robin3 Tue 14-Aug-07 12:43:49

Thanks to all of you. Guess it's just another lesson in life that parenting throws up. Dissle I really feel for you. The Mum of the other boy has mentioned that she's lost friends before which is why I don't want to just give up on the situation. Onlytheone...sounds like the Mum was unhinged so you're best out of it.

Going to try dinner with the Mum and see if we can agree to incentivise their mutual good behaviour and ignore the endless tale telling at least.

DANCESwithDumbledore Tue 14-Aug-07 12:46:47

Smithagain, I could have written that post myself except for I haven't maintained the friendship with any of the mums. I still see them at school as our children are older now but just to say hi too. It's a shame but to be honest I was so much happier out of the stressful situation as well as dd.

DANCESwithDumbledore Tue 14-Aug-07 12:48:48

'hi to' not 'hi too'

bosslady Tue 14-Aug-07 12:54:03

I have a friend we have been friends since school and the problem i have is i cant be doing with her children and i found it easier if we got together when they are at school, I know that sounds terrible not to like someones children but they are so obnoxious,naughty and down right rude. To be honest i think she is soft and should make them do as there told,im of the opinion if you take your child into someone elses house they should respect it as if they were at home,but as they have no respect for there home they are a complete nightmare when they enter mine! They do things that if my children did they would be told off,put on the naughty step or taken home but she doesnt do anything!! So i suppose what im saying is if you still want a friendship with this person you can just without taking the children!!

onlytheone Tue 14-Aug-07 22:47:10

Good luck Robin3 with dinner. It sounds like the best option if you are both "up for it". Some time ago, I suggested to our group that we should go out one evening and surprise, surprise, the only mum who ignored my suggestion was the one causing me to post on here in the first place! The others said great idea but we did not go because of her!!! It certainly is a lesson in life and rather a sour one. My DD has been mentioning the child all day again!!!

IsabelWatchingItRainInMacondo Wed 15-Aug-07 01:25:28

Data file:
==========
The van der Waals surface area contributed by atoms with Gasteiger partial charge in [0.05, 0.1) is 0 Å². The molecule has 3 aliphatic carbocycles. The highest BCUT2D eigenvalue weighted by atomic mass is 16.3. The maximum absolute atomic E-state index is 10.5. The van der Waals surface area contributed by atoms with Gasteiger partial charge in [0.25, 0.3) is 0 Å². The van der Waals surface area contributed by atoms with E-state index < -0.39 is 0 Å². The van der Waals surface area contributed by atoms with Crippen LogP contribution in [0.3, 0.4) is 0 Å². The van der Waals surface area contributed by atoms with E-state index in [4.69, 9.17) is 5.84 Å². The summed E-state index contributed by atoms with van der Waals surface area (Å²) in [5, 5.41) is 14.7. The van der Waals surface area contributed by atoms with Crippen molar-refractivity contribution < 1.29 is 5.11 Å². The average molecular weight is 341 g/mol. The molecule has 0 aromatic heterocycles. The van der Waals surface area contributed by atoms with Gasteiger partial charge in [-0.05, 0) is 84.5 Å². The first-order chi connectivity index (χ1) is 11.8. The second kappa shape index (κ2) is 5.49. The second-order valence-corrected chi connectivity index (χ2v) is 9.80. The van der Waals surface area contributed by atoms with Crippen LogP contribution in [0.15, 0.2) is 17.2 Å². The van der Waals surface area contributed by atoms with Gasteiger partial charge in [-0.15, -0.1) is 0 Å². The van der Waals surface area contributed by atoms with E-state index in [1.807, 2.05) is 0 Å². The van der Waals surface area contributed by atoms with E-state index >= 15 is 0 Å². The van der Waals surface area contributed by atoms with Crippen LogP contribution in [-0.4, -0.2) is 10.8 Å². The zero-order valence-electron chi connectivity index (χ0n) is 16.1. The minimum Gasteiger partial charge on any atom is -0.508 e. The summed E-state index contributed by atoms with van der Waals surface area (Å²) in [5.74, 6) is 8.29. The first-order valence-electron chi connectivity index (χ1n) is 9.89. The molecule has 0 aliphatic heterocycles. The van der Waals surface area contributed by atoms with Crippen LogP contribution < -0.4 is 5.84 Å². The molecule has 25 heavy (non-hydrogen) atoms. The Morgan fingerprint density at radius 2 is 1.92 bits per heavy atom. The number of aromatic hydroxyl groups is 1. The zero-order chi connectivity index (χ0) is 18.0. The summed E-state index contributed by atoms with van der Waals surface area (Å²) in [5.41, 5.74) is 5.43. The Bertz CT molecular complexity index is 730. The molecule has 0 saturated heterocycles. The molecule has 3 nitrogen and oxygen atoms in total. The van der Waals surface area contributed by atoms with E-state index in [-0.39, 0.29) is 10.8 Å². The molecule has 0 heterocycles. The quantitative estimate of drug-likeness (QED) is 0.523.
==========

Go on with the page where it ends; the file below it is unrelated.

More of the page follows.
Robin, bear in mind that the other mum may be in the same situation as you. Not holding any grudges and thinking how to make things work for all involved.

twentypence Wed 15-Aug-07 04:01:28

Are you the "naughty corner" or the "ignore it" mum?

summerunderakaftan Wed 15-Aug-07 08:32:10

I met a mum when dd now almost 4 was 16 weeks and her ds 8 weeks. We became really good friends and spent a lot of time together, the children loved each other too but as time went on as horrible as it sounds I started to really dislike the little boy a lot of the time. Well not so much him but his awful behaviour and the lack of anything from his mother. He was becoming violent and dd had her head smacked off door frames she was pushed, nipped and hit and it was worse to me when he did it in our house because dd couldn't touch her own toys without him throwing a strop and getting physical with her. He used to hoard her toys and give them to his mother who would keep them rather than tell them to return them to dd who had been playing with them. She never ever reprimanded the behaviour in any way. Now don't get me wrong I am by no means a demon mother and I do have one friend who thinks I am far too soft but I do have my boundaries and what I find acceptable and I can honestly say I can take dd just about anywhere. Things came to a head when I was hugely pregnant with ds and we were at my house and I just couldn't deal with it I never lost it but did approach the subject with her and she became very defensive quite naturally but after that we were never friends again and I was sad but I had to because dd was beginning to get hurt so I couldn't ignore it any longer and I was honestly worried about the new baby coming as well.

She always joked just you wait till baby comes and you will see what it was like to have a boy so I felt she was letting him behave like that because he was a boy but IMO boy gorl same rules to household discipline apply.

robin3 Wed 15-Aug-07 13:04:16

I'm the ignore it Mum. Both of us have recognised the fact that her DS is the instigator but my DS retaliates every time and of course the fact that other Mum shouts and threatens or excludes her son means my little bundle sits there smug as smug can be...he even comments that this child is a naughty boy!

Personally I'd rather teach him to ignore it and I feel that if we reward neither with any attention for this behaviour then they will stop and enjoy playing. BUT I'm not saying that her approach is wrong only that my sons reaction is unpleasant and it's teaching him the power of telling tales which irritates me enormously.